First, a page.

TOKYO (Reuters) - The Bank of Japan is set to continue its massive asset purchases and retain its rosy view on the outlook on Friday despite a series of weak data, underscoring its conviction that the world’s third biggest economy can withstand the pain from a tax hike without further stimulus.
Some BOJ policymakers may propose offering a bleaker view on exports and output than last month, given the recent gloomy data that dashed hopes exports will pick up in time to offset a slump in consumption after the sales tax hike in April.
But Governor Haruhiko Kuroda’s resolutely upbeat forecasts are expected to prevail, so changes in the BOJ’s language, if any, will be minor and unlikely to signal the chance of further monetary loosening in the near-term, according to sources familiar with the bank’s thinking.
“A positive cycle of output, income and expenditure is firmly in place, so we can say Japan’s economy continues to recover moderately as a trend,” Kuroda said last week, sticking to his optimistic view on the outlook.
At its two-day rate review that ends on Friday, the BOJ is expected to maintain its policy framework, under which it has pledged to increase base money by 60-70 trillion yen ($587-685 billion) per year through aggressive asset purchases to reflate the moribund economy and drive inflation toward 2 percent sometime next year.
Exports unexpectedly fell in June for a second straight month and output plunged at the fastest pace since the March 2011 earthquake, casting doubt on the BOJ’s view the economy will fairly quickly ride out the pain from the April tax hike.
A private factory survey showed new export orders grew in July for the first time in four months, although only modestly.
While the BOJ already expects Japan’s economy to shrink in the second quarter due to the tax hike effect, the contraction may prove to be bigger - and the rebound more modest - than projected given the delay in an export pick-up and weak household spending, analysts say.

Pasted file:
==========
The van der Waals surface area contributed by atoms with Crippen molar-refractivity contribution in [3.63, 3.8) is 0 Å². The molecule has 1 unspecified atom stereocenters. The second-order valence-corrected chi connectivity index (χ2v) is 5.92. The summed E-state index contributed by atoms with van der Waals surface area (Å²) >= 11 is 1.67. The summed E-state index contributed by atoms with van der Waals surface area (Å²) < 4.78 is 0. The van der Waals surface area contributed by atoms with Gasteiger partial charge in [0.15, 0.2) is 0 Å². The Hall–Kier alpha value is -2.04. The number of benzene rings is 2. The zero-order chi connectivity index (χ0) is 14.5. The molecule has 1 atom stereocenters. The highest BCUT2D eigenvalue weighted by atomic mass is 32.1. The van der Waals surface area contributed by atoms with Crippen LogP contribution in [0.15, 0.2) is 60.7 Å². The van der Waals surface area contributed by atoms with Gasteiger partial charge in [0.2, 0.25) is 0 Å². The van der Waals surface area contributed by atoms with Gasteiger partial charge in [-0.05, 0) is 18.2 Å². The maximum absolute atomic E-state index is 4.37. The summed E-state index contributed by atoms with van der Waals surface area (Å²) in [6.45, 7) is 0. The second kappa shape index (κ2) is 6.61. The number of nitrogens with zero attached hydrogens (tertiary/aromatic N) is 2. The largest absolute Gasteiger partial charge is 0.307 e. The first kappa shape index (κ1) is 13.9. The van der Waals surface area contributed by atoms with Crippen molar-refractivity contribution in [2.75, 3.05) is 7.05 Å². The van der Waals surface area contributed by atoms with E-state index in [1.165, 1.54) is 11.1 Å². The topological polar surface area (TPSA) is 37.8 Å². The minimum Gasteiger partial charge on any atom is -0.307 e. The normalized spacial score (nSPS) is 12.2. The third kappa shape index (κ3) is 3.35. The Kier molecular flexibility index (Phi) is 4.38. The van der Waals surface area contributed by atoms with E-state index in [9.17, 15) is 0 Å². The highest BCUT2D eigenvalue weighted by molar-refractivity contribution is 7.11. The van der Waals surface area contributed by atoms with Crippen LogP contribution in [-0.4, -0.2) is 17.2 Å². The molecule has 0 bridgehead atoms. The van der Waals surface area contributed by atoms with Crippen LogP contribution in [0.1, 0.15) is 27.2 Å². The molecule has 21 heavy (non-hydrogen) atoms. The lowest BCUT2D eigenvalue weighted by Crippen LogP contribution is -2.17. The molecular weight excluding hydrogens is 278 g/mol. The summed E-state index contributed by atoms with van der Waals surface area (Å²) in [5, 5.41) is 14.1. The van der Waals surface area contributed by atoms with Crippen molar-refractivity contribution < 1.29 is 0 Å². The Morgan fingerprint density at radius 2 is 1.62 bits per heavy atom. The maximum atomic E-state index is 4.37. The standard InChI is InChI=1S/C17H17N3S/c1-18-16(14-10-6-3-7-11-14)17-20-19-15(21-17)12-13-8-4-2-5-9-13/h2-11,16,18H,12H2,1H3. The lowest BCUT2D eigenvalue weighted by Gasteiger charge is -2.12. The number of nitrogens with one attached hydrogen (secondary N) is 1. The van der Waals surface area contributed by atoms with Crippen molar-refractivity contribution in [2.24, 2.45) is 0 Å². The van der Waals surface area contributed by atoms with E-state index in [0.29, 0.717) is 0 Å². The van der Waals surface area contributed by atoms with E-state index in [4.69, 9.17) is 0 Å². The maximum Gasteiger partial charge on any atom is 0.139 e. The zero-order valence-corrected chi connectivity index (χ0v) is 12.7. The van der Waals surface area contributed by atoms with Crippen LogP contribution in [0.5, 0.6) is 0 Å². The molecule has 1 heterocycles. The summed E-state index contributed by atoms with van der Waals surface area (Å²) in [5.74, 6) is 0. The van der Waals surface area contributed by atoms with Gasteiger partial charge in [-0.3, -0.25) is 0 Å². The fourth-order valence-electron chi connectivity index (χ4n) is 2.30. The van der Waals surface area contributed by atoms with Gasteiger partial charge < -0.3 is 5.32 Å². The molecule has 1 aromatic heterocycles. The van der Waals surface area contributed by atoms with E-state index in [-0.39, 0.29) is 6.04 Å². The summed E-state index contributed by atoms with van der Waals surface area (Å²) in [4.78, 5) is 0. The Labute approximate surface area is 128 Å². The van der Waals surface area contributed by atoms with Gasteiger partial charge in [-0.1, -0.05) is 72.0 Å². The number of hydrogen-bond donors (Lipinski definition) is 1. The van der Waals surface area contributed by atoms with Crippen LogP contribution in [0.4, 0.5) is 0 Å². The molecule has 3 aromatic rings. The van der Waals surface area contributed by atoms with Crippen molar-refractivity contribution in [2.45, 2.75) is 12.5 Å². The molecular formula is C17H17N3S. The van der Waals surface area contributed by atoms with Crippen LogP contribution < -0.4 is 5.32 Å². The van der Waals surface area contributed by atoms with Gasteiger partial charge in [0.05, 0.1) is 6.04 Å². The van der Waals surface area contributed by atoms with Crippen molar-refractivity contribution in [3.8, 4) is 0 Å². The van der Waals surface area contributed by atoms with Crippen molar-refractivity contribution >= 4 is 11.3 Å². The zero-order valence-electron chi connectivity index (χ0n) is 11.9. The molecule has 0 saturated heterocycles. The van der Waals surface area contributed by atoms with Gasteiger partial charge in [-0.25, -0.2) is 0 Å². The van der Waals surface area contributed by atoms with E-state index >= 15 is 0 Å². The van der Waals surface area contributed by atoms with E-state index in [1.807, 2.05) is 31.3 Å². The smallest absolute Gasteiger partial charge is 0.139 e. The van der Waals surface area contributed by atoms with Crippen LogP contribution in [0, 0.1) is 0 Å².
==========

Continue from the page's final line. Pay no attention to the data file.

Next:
Some in the nine-member board, such as Koji Ishida, are more cautious about the outlook than Kuroda. Ishida warned last month that structural issues may further delay an export rebound.
The board is thus likely to debate whether to offer a bleaker assessment than last month, when it said export growth remains “flat” and output “continues to rise moderately as a trend.”
The BOJ policymakers are also seen scrutinising soft wage data for June, which showed only a modest rise in bonuses and regular pay despite Prime Minister Shinzo Abe’s calls for companies to raise base salaries so consumers can keep spending.
The closely-watched April-June gross domestic product data will not be available until next week. Analysts polled by Reuters expect the economy to have shrunk an annualised 7.1 percent in the second quarter, the first contraction in nearly two years.
Some private-sector analysts say such a big contraction in the second-quarter may mean economic growth in the current business year will far undershoot the BOJ’s current projection of an 1.0 percent increase.
The weak GDP data, as well as sluggish wage growth, could also heighten private economists’ scepticism that the BOJ will be able to meet its target of pushing inflation to 2 percent sometime next year without further stimulus.
Editing by Kim Coghill & Shri Navaratnam